Military Imports From the United States and the European Union Since the 1989 Embargoes
NSIAD-98-176: Published: Jun 16, 1998. Publicly Released: Jun 16, 1998.
- Full Report:
Pursuant to a congressional request, GAO reviewed the: (1) terms of the European Union (EU) embargo and the extent of EU military sales to China since 1989; (2) terms of the U.S. embargo and the extent of U.S. military sales to China since 1989; and (3) potential role that such EU and U.S. sales could play in addressing China's defense needs.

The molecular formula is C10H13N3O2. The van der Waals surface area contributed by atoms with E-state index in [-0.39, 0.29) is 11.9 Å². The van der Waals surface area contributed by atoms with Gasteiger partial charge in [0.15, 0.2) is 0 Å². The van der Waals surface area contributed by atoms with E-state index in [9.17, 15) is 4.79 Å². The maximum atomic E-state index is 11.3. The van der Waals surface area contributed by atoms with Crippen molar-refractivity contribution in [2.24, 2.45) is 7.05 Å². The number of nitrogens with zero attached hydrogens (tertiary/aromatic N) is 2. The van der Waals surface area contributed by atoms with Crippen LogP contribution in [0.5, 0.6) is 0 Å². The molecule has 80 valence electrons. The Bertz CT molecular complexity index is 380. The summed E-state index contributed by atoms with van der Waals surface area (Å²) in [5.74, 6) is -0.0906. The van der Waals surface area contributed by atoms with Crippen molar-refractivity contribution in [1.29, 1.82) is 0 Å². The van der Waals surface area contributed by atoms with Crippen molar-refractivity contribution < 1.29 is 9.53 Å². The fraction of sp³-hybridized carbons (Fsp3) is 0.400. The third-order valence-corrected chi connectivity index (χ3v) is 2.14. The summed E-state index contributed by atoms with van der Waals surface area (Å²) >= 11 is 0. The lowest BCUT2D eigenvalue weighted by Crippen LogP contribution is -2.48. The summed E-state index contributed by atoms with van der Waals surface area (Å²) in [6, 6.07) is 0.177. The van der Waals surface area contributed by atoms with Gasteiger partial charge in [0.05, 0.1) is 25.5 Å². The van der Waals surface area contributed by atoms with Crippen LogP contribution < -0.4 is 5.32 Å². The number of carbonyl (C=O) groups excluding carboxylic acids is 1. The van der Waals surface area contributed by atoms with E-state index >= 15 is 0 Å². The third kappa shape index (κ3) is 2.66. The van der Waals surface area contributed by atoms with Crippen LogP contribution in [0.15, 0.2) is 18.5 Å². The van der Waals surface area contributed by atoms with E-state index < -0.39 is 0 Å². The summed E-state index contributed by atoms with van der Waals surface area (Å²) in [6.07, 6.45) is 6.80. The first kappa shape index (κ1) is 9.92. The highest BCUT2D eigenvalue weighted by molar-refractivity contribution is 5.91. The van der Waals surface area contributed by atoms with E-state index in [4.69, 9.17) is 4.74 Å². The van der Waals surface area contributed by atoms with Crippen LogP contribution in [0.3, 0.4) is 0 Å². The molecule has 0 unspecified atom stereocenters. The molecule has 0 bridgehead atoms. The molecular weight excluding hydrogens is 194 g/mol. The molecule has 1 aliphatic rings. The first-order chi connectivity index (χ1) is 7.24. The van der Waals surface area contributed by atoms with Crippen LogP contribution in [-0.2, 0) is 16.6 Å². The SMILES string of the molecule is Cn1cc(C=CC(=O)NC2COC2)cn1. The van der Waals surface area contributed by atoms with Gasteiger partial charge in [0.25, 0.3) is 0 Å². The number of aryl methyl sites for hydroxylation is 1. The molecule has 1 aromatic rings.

GAO noted that: (1) the EU embargo is based on a 1989 political declaration that EU members will embargo the trade in arms with China; (2) each EU member may interpret and implement the embargo's scope for itself; (3) it found no cases of EU members entering into new agreements to sell China lethal military items after 1989, although some members delivered lethal and nonlethal military items to China during the 1990s--apparently in connection with preembargo agreements--and have more recently agreed to deliver additional nonlethal military items; (4) according to experts, the embargo is not legally binding and any EU member could legally resume arms sales to China if it were willing to bear the political consequences of doing so; (5) at least two EU members are now considering whether the embargo should continue; (6) in contrast to the EU embargo, the U.S. embargo is enacted in law and bars the sale to China of all military items--lethal and nonlethal--on the U.S. Munitions List; (7) the President may waive this ban if he believes that doing so is in the national interest; (8) since 1989, he has issued waivers to: (a) allow the delivery to China of military items valued at $36.3 million to close out the U.S. government's pre-1989 defense agreements with China; and (b) license commercial military exports valued at about $313 million--primarily commercial satellite and encryption items; (9) recent U.S. executive branch actions suggest that its view of China's human rights record--the basis of the embargo in the first place--may be changing; (10) erosion of the EU embargo may also raise questions regarding the future of the U.S. embargo; (11) the rather small amount of EU and U.S. sales of military items to China since 1989 could help address some aspects of China's defense needs; (12) however, their importance to China's modernization goal may be relatively limited because Russia and the Middle East have provided almost 90 percent of China's imported military items during this period; and (13) according to experts, China must overcome obstacles posed by its military command and control, training, and maintenance processes before it can fully exploit such items.